The New Left and Ideological Politics03-25-2021
Louis Menand writes a long and important account of the “New Left” as it emerged in the cultural politics of the 1960s. Pace Menand, the core tenets of the “New Left” are a fight against “the system” and an understanding of politics as an existential struggle in self-actualization. Organizing and protesting in the “New Left” are less about changing policies or winning victories than they are about carving out spaces of freedom to act and be seen living one’s freedom and pursuing one’s political ideals.
The “New Left,” as imagined by thinkers like C. Wright Mills and Stuart Hall, was ideological. This means that “they believed that culture and ideology had become as important as class in determining the course of history.” Against Marxists who saw ideology as a scientifically and historically determined manifestation of class politics, and against anti-communists who shunned ideology as the anti-democratic expression of totalitarian conformity, the “New Left” came to see ideological organization as a way for intellectuals and students to enlighten and mobilize the public as a cultural avant garde of proper opinions.
Menand traces the influence of Mills and Hall on a new generation of political activists, the “New Left,” centered around leaders like Tom Hayden. In Menand’s telling, the point was not to contest or propose policies, it was to bring down and oppose the system. Politics was imagined at once as an activity of self-fulfillment and as a cultural and ideological war. What most aggrieved Hayden and his contemporaries was the feeling of powerlessness in the face of a system.
Hannah Arendt writes about this aspect of the “New Left” in her essay “On Violence,” where she argues that the turn toward ideology and violence by theorists of the 1960s emerges in large part out of a rage against a bureaucratic system impervious to popular political action. The root of the turn to violence and also to ideological mass mobilization was the rise of bureaucratic governance— “rule of nobody”—that disempowered the people who came to experience the world as an ideologically coherent system against which no resistance was possible. Violent or ideologically pure mass mobilization was, in Arendt’s and Menand’s telling, an act of self-actualization. Menand illustrates this turn to an existential politics through profiles of many of the leaders of the “New Left,” including Tom Hayden.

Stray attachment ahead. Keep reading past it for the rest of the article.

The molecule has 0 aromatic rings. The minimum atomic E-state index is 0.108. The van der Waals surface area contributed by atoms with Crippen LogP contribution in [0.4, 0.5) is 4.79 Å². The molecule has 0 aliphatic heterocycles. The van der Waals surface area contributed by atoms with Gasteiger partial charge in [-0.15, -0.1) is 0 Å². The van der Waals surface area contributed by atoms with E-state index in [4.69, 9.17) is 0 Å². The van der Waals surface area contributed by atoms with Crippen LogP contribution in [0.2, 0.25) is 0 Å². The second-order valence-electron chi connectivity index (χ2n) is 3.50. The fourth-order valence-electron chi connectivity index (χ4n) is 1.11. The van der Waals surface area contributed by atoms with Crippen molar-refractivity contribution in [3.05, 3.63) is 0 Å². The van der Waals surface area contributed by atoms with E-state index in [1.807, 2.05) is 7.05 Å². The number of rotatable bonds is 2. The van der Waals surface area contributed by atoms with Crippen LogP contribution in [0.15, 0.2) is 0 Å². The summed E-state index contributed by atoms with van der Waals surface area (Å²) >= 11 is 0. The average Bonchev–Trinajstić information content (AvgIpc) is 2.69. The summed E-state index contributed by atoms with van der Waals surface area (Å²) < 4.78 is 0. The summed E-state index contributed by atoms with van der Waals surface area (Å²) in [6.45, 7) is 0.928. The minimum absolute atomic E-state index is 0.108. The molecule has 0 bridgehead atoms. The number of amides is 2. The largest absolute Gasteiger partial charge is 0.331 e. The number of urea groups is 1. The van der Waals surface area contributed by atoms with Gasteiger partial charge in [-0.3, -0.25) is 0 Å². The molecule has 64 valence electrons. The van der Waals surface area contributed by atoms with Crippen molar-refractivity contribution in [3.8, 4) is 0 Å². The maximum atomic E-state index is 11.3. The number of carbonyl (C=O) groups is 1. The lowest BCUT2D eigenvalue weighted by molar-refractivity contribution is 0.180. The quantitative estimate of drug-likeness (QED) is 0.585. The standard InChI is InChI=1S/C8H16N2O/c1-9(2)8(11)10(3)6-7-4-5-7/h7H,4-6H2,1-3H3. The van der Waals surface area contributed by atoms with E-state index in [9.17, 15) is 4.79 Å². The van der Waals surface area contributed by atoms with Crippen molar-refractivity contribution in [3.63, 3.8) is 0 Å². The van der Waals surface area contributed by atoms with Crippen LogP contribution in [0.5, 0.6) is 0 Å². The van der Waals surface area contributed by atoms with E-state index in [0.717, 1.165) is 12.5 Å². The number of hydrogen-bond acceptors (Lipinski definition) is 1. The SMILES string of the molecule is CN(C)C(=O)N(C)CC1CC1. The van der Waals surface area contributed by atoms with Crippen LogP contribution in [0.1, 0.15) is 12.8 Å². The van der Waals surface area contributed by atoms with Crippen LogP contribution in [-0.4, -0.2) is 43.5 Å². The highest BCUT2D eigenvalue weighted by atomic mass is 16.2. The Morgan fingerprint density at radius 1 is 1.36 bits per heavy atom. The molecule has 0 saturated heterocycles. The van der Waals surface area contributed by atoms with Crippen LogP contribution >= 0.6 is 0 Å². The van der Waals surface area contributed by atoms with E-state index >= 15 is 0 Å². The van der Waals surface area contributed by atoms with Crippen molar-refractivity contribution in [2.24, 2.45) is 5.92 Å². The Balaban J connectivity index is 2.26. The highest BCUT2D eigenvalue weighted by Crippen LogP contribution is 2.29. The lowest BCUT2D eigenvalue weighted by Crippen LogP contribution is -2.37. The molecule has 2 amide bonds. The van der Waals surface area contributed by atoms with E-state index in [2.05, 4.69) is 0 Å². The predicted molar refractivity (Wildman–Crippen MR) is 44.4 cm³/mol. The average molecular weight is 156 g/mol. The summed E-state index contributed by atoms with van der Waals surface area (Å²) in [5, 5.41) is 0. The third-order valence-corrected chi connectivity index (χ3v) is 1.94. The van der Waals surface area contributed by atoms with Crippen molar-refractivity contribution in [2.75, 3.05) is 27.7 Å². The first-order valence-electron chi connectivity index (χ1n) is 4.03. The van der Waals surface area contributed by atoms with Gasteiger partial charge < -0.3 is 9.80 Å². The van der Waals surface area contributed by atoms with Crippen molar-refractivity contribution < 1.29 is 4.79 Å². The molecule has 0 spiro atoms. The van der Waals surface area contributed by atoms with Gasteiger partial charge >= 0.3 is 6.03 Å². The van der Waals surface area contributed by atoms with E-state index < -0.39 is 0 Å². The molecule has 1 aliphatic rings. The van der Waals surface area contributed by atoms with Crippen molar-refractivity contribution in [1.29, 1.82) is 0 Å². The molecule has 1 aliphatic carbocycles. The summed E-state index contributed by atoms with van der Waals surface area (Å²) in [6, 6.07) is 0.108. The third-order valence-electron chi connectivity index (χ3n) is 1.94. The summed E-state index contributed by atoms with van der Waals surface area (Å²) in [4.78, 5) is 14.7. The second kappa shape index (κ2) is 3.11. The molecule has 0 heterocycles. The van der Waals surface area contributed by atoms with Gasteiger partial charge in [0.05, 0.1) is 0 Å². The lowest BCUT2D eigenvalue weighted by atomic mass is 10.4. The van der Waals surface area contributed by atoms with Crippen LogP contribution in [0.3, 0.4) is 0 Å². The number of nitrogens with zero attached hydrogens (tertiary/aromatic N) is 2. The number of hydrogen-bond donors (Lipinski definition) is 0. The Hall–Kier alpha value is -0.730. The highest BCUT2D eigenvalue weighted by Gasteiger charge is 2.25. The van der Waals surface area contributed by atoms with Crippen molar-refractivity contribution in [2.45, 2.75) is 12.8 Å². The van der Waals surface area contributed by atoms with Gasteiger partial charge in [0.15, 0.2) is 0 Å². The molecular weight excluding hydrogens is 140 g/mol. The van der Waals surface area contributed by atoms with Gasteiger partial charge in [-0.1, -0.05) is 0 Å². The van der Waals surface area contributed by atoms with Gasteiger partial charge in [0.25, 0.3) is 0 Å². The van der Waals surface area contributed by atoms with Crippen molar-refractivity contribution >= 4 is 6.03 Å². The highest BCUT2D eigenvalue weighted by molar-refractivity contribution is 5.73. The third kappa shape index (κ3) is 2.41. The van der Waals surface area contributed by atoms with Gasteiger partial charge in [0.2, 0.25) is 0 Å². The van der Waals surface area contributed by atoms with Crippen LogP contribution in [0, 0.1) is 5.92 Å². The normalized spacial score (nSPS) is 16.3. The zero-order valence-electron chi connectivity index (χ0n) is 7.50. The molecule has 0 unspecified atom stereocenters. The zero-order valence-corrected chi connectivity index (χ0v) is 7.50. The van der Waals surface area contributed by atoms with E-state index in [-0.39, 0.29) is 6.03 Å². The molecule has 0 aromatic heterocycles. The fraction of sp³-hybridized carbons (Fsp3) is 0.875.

Menand rightly sees that today the “New Left” is still felt in a politics of cultural purity and in its break with the labor movement, while at the same time arguing that the progressive wing of the Democratic Party offers ideological and cultural politics a political outlet that did not exist in the 1960s. What is unclear, however, is how a progressive political ideology can persist without the support of either the working classes or those minority populations who resist the ideological framework aimed at taking down the system. The system may not be breakable, Menand suggests, but it can bend:
The final stop on Hayden’s road trip was the annual conference of the National Student Association (N.S.A.), which was being held at the University of Minnesota. About twenty-five members of sncc had been invited. Hayden was thrilled to meet them. “They lived on a fuller level of feeling than any people I’d ever seen,” he wrote later, “partly because they were making modern history in a very personal way, and partly because by risking death they came to know the value of living each moment to the fullest. Looking back, this was a key turning point, the moment my political identity began to take shape.”
The N.S.A. convention was debating whether to adopt a statement of support for the sit-ins. The issue was controversial for some delegates because it meant endorsing illegal actions. One of the speakers in favor of a statement of support was a white graduate student from the University of Texas named Sandra (Casey) Cason.
She paused, then she repeated the last line. There was an ovation. The convention endorsed the sit-ins by a vote of 305–37.
Hayden was stunned. In almost any earlier left-wing political organization, Cason’s speech would have been written off as an expression of bourgeois individualism. But she was saying exactly what Hayden had been saying in Monterey. She was telling the students that this was about them.
It is doubtful whether Black demonstrators being taunted, fire-hosed, beaten, and arrested felt that they were coming to know “the value of living each moment to the fullest.” People like Cason and Hayden cared about injustice, but the fundamental appeal of politics for them was existential. “We were alike . . . in our sense of moral adventure, our existential sensibility, our love of poetic action, and our feeling of romantic involvement,” Hayden wrote about meeting Cason. He was now ready to join S.D.S.
These reminiscences may seem romantic. They are romantic. But they express the core premise of left-wing thought, the core premise of Marx: Things do not have to be the way they are.
The nation was at a crossroads in the nineteen-sixties. The system did not break, but it did bend. We are at another crossroads today. It can be made to bend again.